What is Taekwondo?
Taekwondo is a modern Korean martial art organized in the 1950’s. Although taekwondo continually evolves, it is derived from ancient fighting arts indigenous to Korea and its neighbors. The name of the art refers directly to its nature, and is composed of three Korean words. The first, “tae,” means ‘kicking’. “Kwon” means punching. “Do” means ‘way of.’ The word “taekwondo” therefore translates to mean ‘the way of kicking and punching.’
The practice of taekwondo develops the body through rigorous physical training. It develops the mind by imparting systems of etiquette, learning, and reason. It also develops the spirit, by requiring each individual to face and overcome weaknesses and difficulties. All three of these will serve to strengthen the taekwondo practitioner, both inside and outside the dojang (training hall).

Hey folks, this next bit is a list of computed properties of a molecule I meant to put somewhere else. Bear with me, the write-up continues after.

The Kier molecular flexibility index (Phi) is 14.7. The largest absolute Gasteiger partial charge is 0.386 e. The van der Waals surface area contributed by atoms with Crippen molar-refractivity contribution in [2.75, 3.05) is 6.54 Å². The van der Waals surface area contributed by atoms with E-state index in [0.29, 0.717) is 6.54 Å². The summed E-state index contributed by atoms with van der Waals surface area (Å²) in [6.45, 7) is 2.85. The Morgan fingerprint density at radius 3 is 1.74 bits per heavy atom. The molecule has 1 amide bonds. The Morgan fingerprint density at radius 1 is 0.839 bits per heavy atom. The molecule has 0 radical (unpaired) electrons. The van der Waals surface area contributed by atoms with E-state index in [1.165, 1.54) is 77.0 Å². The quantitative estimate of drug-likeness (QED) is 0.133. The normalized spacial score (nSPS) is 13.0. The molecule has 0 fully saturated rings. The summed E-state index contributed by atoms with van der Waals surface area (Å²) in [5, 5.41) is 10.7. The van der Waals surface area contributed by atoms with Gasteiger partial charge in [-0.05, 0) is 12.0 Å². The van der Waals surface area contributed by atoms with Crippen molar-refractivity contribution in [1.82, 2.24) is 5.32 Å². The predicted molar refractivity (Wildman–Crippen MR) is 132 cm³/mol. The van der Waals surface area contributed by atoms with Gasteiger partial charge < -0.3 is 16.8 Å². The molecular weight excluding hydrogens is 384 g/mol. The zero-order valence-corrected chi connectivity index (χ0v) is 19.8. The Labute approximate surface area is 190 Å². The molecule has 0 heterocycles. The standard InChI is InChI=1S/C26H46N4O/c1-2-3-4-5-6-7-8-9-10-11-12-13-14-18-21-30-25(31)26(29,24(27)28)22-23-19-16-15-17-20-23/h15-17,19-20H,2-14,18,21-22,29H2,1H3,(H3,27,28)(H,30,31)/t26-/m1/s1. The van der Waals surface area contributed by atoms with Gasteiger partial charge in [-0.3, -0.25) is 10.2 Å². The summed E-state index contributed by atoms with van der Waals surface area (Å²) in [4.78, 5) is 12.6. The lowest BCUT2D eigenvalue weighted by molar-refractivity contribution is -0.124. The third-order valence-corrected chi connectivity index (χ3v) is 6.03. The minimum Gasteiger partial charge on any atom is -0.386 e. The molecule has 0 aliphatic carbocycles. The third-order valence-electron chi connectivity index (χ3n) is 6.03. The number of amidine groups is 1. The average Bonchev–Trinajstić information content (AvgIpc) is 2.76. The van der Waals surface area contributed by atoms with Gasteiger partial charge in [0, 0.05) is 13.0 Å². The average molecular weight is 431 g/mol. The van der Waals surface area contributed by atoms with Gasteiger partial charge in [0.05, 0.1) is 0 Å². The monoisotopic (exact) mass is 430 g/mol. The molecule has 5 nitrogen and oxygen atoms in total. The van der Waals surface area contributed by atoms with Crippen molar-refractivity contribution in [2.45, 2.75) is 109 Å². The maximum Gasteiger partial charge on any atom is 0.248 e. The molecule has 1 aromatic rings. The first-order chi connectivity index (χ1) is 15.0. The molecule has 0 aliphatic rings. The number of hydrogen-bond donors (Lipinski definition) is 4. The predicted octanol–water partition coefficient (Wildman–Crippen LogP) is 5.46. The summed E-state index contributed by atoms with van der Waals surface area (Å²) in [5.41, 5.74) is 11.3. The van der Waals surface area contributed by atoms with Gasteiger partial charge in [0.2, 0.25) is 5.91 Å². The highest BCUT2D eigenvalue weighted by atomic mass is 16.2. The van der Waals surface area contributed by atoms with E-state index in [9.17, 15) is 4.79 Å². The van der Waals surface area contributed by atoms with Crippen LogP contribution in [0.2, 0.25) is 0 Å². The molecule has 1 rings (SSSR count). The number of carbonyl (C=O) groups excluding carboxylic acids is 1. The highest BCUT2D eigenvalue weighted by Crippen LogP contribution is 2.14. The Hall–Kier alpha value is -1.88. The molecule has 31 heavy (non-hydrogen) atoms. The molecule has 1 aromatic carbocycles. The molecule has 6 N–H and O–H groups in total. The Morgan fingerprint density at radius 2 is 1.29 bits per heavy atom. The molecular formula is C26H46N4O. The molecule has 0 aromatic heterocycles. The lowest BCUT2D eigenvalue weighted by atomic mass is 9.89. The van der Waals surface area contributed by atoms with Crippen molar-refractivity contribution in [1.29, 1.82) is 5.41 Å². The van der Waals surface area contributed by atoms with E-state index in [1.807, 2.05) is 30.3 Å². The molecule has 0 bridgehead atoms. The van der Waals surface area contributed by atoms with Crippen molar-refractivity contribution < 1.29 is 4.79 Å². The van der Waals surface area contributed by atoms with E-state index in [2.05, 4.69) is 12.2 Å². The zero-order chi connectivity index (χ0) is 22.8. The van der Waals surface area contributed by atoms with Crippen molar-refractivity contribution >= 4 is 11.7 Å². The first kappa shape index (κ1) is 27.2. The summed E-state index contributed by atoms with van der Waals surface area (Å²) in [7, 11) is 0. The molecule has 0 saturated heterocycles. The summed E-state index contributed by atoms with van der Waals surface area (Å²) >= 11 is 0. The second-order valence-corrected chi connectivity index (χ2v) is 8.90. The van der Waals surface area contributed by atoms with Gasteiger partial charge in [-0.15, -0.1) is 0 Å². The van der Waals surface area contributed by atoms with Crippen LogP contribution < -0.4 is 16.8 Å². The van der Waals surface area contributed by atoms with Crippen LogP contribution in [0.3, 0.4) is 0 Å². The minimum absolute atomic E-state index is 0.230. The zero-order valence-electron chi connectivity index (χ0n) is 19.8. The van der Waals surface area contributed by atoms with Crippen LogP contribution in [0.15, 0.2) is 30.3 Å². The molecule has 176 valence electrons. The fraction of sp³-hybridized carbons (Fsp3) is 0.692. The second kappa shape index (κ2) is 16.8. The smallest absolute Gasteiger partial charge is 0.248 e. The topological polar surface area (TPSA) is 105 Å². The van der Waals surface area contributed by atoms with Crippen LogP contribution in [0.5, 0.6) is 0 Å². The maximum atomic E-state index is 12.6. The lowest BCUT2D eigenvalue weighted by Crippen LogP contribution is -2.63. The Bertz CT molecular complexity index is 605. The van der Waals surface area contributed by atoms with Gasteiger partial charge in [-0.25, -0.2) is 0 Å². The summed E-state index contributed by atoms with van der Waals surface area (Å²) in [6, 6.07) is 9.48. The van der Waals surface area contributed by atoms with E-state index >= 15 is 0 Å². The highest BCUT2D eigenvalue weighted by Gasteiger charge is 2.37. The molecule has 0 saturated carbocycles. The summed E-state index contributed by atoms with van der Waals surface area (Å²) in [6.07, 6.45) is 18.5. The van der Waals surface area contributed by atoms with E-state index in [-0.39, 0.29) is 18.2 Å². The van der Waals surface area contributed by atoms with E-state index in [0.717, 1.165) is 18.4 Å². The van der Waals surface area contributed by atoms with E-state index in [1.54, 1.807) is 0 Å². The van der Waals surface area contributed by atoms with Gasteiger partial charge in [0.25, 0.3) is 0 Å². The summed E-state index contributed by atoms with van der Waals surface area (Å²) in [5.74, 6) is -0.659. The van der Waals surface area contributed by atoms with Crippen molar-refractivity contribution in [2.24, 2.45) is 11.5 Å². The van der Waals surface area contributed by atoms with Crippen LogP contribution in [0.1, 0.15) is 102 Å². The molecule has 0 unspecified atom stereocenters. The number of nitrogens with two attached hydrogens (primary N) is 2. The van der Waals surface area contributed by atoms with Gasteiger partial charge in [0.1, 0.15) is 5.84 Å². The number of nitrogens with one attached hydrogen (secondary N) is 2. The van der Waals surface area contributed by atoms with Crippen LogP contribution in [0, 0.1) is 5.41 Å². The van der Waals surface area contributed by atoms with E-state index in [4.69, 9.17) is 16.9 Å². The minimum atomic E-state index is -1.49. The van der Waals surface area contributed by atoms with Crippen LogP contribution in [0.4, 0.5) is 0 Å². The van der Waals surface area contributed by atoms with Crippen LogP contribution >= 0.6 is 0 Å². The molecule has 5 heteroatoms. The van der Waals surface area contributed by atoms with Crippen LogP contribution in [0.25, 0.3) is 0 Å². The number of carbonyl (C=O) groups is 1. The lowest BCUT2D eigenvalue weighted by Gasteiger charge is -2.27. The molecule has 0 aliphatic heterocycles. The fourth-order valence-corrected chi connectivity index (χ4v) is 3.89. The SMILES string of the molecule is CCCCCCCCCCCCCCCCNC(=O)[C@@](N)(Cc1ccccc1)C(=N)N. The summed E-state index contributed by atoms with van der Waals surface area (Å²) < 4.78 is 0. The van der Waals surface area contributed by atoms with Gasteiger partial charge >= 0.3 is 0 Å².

The MSU taekwondo program was founded by Jongoon “Jay” Kim in 1960, and is one of the oldest taekwondo programs in the country. Participants are encouraged to seek a balance benefiting their martial art skill, work, academics, and overall well-being. MSU taekwondo practitioners strive to better themselves by seeking excellence in all things, not perfection.
The MSU Taekwondo Program offers many ways to practice the Art of Taekwondo.
- Michigan State University was the first in the country to offer Martial Arts classes on a for credit basis. KIN 102K (Taekwondo I) is a beginner level one credit class.
- The Taekwondo Team develops and trains athletes in the Olympic Sport of Taekwondo and International Poomsae Competition.